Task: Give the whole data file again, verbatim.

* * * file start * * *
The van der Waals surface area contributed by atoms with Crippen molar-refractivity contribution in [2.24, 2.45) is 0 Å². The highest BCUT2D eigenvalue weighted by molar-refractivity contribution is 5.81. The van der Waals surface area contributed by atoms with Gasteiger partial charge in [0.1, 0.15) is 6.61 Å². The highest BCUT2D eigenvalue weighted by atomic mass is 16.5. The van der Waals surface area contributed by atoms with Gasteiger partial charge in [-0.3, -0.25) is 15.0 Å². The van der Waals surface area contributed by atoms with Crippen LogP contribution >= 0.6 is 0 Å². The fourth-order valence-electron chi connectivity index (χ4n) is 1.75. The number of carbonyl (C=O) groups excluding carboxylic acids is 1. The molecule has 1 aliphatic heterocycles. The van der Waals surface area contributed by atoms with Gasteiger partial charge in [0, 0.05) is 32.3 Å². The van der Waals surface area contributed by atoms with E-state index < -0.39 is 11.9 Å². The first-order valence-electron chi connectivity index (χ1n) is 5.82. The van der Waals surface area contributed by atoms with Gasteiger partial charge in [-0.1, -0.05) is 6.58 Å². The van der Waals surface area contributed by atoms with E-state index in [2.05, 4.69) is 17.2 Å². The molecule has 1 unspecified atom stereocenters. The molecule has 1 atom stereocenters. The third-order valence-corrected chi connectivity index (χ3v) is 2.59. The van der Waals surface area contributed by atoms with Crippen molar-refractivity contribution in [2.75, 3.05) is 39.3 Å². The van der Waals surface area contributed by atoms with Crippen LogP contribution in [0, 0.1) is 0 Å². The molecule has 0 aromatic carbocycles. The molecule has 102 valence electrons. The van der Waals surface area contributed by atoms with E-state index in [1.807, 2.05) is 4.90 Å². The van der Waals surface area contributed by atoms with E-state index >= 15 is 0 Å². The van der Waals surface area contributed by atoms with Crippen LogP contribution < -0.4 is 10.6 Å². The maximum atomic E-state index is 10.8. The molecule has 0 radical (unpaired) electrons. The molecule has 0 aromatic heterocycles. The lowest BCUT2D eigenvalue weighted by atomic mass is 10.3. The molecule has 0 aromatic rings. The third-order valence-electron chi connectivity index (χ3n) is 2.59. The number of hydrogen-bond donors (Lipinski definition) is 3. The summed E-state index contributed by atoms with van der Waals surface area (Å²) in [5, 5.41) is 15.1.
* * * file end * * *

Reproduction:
The van der Waals surface area contributed by atoms with Crippen molar-refractivity contribution in [2.24, 2.45) is 0 Å². The highest BCUT2D eigenvalue weighted by molar-refractivity contribution is 5.81. The van der Waals surface area contributed by atoms with Gasteiger partial charge in [0.1, 0.15) is 6.61 Å². The highest BCUT2D eigenvalue weighted by atomic mass is 16.5. The van der Waals surface area contributed by atoms with Gasteiger partial charge in [-0.3, -0.25) is 15.0 Å². The van der Waals surface area contributed by atoms with Crippen LogP contribution >= 0.6 is 0 Å². The fourth-order valence-electron chi connectivity index (χ4n) is 1.75. The number of carbonyl (C=O) groups excluding carboxylic acids is 1. The molecule has 1 aliphatic heterocycles. The van der Waals surface area contributed by atoms with Gasteiger partial charge in [0, 0.05) is 32.3 Å². The van der Waals surface area contributed by atoms with E-state index < -0.39 is 11.9 Å². The first-order valence-electron chi connectivity index (χ1n) is 5.82. The van der Waals surface area contributed by atoms with Gasteiger partial charge in [-0.1, -0.05) is 6.58 Å². The van der Waals surface area contributed by atoms with E-state index in [2.05, 4.69) is 17.2 Å². The molecule has 1 unspecified atom stereocenters. The molecule has 1 atom stereocenters. The third-order valence-corrected chi connectivity index (χ3v) is 2.59. The van der Waals surface area contributed by atoms with Crippen molar-refractivity contribution in [2.75, 3.05) is 39.3 Å². The van der Waals surface area contributed by atoms with Crippen LogP contribution in [0, 0.1) is 0 Å². The molecule has 0 aromatic carbocycles. The molecule has 102 valence electrons. The van der Waals surface area contributed by atoms with E-state index in [1.807, 2.05) is 4.90 Å². The van der Waals surface area contributed by atoms with E-state index >= 15 is 0 Å². The van der Waals surface area contributed by atoms with Crippen LogP contribution < -0.4 is 10.6 Å². The maximum atomic E-state index is 10.8. The molecule has 0 radical (unpaired) electrons. The molecule has 0 aromatic heterocycles. The lowest BCUT2D eigenvalue weighted by atomic mass is 10.3. The molecule has 0 aromatic rings. The third-order valence-electron chi connectivity index (χ3n) is 2.59. The number of hydrogen-bond donors (Lipinski definition) is 3. The summed E-state index contributed by atoms with van der Waals surface area (Å²) in [5, 5.41) is 15.1.